Appendix 2. Free-stall barn features checklist

Date :________________________________________

Producer: _____________________________________

Address :_____________________________________

____________________________________________

Phone/Fax: ___________________________________

E-mail :______________________________________

Emergency contact :_____________________________

Layout

___ 3-row

___ 4-row tail-to-tail

___ 4-row head-to-head

___ 6 row

___ compost bed pack

___ other ________________

# of stalls ________________

# cows milking ____________

length ___________________

width____________________

Roof

___ aminated wooden beam

___ wood truss

___ steel frame

___ fabric-covered

___ other

Walls

___ pole frame in ground

___ pole frame on concrete wall

___ stud wall

___ steel frame

___ fabric-covered

___ other _____________________

Environment

___ no insulation

___ bubble

___ rigid board

___ blanket

___ sprayed-on

___ blown-in

___ batt

___ other

R-value ____________________________

Ceiling Covering

___ plywood

___ steel

___ fabrene

___ vinyl

___ fibreglass

Side wall ventilation

___ one-piece curtain

___ split curtain

___ inflatable curtain

___ clear rigid panel

___ insulated panel

___ other _________________

Ridge ventilation

___ open ridge

___ chimneys

___ light vent

___ overshot roof

___ other ____________________

Supplemental ventilation

___ basket or panel fans

___ HVLS fans

___ tunnel ventilation

___ other

Manure collection

___ tractor scrape

___ mech. scraper-cable drive

___ mech. scraper-chain drive

___ mech. scraper-hydraulic

___ tube scraper

___ flush system

___ slats - total pit

___ slats - raceway

___ other ______________________

transfer pit size __________________

robotic scraper __________________

Manure transfer

___ tractor scrape

___ gutter cleaner

___ box or shuttle scraper

___ gravity

___ hydraulic

___ centrifugal - electric

___ centrifugal - tractor

___ other ______________________

Stall base

___ deep-bedded sand

___ deep-bedded compost

___ concrete

___ rubber mats

___ mattresses

___ water beds

___ other _______________________

Stall bedding

___ sand

___ compost

___ chopped straw

___ sawdust

___ shavings

___ other ______________________

Stall partition and size

___ wide suspended

___ narrow suspended

___ flexible

___ other ___________________

width ______________________

length ______________________

distance to brisket lc ___________

height to neck rail _____________

Brisket locator

___ none

___ pipe

___ poly pillow

___ rounded concrete

___ other ____________________

Floor finish

___ concrete - no grooves

___ concrete - wet cast grooves

___ concrete - saw-cut grooves

___ continuous rubber

___ interlocking pieces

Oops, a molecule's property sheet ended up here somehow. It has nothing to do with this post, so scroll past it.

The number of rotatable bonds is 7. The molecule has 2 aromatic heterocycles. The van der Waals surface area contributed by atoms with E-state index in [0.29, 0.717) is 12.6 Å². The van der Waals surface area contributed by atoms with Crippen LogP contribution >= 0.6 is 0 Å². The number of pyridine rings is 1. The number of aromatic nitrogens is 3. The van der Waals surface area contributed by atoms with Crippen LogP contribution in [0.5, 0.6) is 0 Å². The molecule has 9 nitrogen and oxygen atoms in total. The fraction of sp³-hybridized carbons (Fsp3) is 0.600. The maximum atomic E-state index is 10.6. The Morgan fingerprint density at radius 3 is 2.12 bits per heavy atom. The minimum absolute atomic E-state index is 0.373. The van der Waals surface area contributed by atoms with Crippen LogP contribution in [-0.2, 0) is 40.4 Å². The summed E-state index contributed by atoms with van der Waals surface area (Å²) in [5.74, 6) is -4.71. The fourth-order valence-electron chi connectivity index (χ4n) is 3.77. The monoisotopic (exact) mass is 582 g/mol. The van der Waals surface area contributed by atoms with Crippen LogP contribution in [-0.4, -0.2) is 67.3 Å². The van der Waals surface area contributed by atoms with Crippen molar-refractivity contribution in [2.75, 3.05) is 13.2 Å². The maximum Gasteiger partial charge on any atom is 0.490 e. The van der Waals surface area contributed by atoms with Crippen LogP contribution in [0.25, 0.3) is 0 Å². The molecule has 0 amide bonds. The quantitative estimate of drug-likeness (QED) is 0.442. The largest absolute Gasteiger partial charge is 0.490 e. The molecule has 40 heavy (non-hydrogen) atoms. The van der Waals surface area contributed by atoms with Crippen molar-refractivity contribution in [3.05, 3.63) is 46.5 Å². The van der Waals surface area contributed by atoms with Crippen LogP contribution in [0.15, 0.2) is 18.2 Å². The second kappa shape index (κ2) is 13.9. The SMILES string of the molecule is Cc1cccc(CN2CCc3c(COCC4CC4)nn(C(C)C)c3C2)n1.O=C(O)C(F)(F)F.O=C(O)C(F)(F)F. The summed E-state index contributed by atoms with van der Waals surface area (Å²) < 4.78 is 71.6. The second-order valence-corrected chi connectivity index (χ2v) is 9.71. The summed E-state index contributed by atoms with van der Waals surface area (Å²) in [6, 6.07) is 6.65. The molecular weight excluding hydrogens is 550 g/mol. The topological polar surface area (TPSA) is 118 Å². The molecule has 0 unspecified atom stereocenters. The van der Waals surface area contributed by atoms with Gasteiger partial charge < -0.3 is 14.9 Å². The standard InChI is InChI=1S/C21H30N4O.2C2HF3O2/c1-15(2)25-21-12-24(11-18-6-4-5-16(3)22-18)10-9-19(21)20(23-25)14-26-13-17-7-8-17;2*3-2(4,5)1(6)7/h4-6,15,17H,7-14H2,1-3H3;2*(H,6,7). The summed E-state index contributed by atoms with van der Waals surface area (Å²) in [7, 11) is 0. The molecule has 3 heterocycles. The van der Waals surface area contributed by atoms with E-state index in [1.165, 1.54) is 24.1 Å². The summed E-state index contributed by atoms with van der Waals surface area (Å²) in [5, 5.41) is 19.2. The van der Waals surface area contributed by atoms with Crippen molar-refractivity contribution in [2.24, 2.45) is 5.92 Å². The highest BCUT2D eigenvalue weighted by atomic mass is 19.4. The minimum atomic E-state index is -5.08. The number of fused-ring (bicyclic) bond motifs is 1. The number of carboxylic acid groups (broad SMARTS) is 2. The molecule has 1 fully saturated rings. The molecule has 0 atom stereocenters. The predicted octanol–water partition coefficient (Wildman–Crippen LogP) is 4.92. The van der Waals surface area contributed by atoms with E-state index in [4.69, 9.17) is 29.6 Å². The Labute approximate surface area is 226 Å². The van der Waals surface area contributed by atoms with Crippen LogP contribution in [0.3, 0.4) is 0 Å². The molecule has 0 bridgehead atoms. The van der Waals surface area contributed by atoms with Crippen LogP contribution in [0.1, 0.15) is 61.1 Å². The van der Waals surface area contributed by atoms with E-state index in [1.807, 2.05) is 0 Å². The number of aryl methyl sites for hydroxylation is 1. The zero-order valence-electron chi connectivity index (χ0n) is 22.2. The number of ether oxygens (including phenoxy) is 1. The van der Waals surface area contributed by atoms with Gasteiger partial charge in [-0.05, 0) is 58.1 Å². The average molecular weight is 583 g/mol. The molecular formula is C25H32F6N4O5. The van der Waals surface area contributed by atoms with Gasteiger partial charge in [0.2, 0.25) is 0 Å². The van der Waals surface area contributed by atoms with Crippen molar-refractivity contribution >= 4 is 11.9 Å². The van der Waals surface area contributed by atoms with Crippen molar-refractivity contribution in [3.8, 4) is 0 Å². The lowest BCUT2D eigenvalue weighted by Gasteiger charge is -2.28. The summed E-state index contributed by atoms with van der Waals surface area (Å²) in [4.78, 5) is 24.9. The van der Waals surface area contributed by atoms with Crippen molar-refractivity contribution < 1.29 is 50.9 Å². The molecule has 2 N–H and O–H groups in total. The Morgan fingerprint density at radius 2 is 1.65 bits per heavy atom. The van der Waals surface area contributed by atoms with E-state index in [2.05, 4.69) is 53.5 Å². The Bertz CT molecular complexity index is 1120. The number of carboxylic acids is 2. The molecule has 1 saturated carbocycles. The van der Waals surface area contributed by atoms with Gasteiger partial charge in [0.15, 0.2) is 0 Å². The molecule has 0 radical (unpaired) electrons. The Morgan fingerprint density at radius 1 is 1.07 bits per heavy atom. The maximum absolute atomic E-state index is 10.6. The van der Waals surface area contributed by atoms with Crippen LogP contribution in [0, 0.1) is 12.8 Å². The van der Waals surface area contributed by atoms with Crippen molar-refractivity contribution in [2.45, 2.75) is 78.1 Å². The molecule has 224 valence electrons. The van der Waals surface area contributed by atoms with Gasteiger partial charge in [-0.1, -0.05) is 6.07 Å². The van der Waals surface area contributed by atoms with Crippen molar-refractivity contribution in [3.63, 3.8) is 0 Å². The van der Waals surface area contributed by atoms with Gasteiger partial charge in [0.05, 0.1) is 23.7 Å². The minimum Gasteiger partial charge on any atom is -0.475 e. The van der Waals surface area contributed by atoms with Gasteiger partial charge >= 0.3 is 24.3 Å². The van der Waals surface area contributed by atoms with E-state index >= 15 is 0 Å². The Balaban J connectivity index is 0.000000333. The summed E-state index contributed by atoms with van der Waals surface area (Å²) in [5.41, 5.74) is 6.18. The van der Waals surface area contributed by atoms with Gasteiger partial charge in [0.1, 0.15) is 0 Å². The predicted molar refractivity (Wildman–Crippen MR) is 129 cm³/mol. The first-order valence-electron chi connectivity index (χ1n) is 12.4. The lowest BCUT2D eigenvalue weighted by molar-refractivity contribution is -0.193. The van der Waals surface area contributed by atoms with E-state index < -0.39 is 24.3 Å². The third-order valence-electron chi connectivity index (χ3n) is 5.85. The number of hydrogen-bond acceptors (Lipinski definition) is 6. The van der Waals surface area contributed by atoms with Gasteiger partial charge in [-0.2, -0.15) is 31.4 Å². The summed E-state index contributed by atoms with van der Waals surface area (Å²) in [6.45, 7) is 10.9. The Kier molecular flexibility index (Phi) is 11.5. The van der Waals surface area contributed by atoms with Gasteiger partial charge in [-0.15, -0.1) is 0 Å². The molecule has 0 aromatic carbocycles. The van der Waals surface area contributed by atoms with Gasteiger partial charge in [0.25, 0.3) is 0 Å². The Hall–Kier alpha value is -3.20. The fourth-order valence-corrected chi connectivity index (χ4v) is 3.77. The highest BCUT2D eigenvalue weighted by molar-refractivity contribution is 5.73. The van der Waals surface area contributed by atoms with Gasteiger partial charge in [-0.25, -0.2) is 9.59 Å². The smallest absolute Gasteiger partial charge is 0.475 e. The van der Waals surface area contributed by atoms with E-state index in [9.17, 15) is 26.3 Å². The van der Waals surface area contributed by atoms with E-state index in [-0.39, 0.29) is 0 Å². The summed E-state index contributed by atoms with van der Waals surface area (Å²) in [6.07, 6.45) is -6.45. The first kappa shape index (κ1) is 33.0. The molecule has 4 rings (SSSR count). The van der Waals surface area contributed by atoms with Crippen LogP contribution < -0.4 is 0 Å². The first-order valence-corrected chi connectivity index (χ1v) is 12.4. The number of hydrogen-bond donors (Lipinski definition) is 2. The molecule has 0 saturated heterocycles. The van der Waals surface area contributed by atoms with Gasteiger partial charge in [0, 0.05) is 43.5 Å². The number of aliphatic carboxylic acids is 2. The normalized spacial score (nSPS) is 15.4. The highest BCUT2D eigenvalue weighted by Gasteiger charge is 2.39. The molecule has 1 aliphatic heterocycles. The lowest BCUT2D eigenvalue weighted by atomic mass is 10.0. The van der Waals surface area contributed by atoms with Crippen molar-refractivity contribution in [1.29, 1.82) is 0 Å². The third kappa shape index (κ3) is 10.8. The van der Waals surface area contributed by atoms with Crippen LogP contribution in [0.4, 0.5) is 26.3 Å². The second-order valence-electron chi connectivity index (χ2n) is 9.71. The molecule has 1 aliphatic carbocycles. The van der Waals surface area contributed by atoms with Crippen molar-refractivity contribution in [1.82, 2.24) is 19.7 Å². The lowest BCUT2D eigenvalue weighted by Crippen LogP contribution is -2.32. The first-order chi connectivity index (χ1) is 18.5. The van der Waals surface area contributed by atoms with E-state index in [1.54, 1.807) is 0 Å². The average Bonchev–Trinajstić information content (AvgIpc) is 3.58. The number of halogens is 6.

___ other ___________________

Barn lighting

___ incandescent

___ fluorescent

___ LED

___ mercury vapour

___ metal halide

___ high-pressure sodium

___ induction

___ other __________________

over feed alley _______________

over stalls __________________

wattage ____________________

Feeding system

___ centre drive-through

___ perimeter drive-through

___ mechanical feed bunk

___ other ______________________

width _________________________

Feed barrier

___ self-locks

___ post and rail

___ slant bar

___ flexible bars

___ other _________________

height ____________________

barrier ___________________

Manger surface

___ concrete

___ concrete with hardener

___ epoxy coating

___ ceramic tile

___ sunken

___ barricade

___ other ______________________

width _________________________

Waterer

___ low energy

___ tip tank

___ other

Parlour type

___ herringbone

___ parallel

___ swing

___ flat

___ robotic

___ other __________________

stalls _____________________

company __________________

Parlour features

___ basement

___ adjustable floor

___ automation

___ other ____________________

Parlour lighting

___ fluorescent

___ LED

___ HID

___ other ___________________

Parlour heat

___ none

___ space heater

___ radiant tube

___ hot water floor heating

___ other ______________________

Holding area

___ alleys as holding area

___ separate holding area

floor surface ___________________

___ no crowd gate

___ flexible crowd gate

___ rigid crowd gate

___ other ____________________

size _________________________

slope ________________________

Maternity & treatment area

___ pens in free-stall barn

___ pens in separate area

___ automatic sorting

___ other _____________________

Feed storage

___ pile

___ ag bags

___ tower silos

___ bunker silos

___ other _____________________

sizes _________________________

Manure storage

___ earthen storage

___ open top concrete

___ open top steel

___ slatted floor

___ other ____________________

fencing ______________________

size ________________________